Մատչելիության հղումներ

A leader of the Armenian Revolutionary Federation (Dashnaktsutyun) dismissed on Wednesday former President Robert Kocharian’s renewed criticism of Armenia’s ongoing transition to a parliamentary system of government.

Kocharian said on Monday that the radical constitutional change initiated by President Serzh Sarkisian, his erstwhile political ally, was a “big mistake” that will have “long-term negative consequences” for the country.

“I feel sorry that Mr. Kocharian is of that opinion,” Dashnaktsutyun’s Armen Rustamian told RFE/RL’s Armenian service (Azatutyun.am). “When we were cooperating with him and amending the constitution in 2005 … we had totally different views at that time.”

“We thought that the parliament’s role should be increased and Mr. Kocharian made many statements to the effect that the European parliamentary model is very good Armenia because we are in a process of European integration and 19 European countries have parliamentary governance,” he said.

Sarkisian’s critics say the main purpose of his constitutional reform is to enable him to officially or unofficially extend his rule. Many of them also believe that the parliamentary system will make it harder for Kocharian to return to power.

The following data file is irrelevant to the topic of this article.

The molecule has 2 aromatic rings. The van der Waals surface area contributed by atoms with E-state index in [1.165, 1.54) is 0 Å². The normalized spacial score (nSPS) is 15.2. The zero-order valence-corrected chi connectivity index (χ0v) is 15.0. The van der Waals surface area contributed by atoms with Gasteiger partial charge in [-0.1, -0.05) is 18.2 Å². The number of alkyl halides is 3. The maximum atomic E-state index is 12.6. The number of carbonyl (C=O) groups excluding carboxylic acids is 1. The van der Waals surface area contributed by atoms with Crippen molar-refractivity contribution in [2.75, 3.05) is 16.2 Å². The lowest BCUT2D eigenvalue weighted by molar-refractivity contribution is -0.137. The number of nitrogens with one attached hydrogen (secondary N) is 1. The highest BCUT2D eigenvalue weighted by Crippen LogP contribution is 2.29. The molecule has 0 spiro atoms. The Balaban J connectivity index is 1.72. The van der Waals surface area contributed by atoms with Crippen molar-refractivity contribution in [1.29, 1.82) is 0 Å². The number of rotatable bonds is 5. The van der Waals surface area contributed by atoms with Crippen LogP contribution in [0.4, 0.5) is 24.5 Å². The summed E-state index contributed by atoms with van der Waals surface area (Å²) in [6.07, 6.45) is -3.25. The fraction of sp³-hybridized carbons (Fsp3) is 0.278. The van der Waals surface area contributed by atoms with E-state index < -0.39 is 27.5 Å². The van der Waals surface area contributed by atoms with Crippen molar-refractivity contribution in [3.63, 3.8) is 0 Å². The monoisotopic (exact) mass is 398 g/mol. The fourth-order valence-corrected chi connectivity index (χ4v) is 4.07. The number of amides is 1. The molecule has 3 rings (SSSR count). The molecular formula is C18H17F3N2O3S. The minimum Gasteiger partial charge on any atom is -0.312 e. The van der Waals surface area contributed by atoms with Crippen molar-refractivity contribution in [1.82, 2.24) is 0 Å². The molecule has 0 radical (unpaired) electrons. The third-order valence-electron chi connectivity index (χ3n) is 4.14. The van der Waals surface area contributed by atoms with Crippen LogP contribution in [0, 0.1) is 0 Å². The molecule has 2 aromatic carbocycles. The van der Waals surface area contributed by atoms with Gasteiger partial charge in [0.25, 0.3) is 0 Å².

In written comments posted on his unofficial website, Kocharian also claimed that the outcome of Armenia’s upcoming parliamentary elections will be decided by vote bribes. The ex-president himself was accused by the opposition of heavily relying on vote buying while in power.

Rustamian sounded far more optimistic about the conduct of the April 2 elections. He said he expects them to be “much more open and transparent” than previous Armenian elections marred by fraud allegations.

Dashnaktsutyun was allied to Kocharian throughout his 1998-2008 presidency. It joined a coalition government formed by Sarkisian in 2008 but left it a year later in protest against his policy of rapprochement with Turkey. The party struck a new power-sharing deal with Sarkisian in 2016. It is represented in the current government by three ministers.

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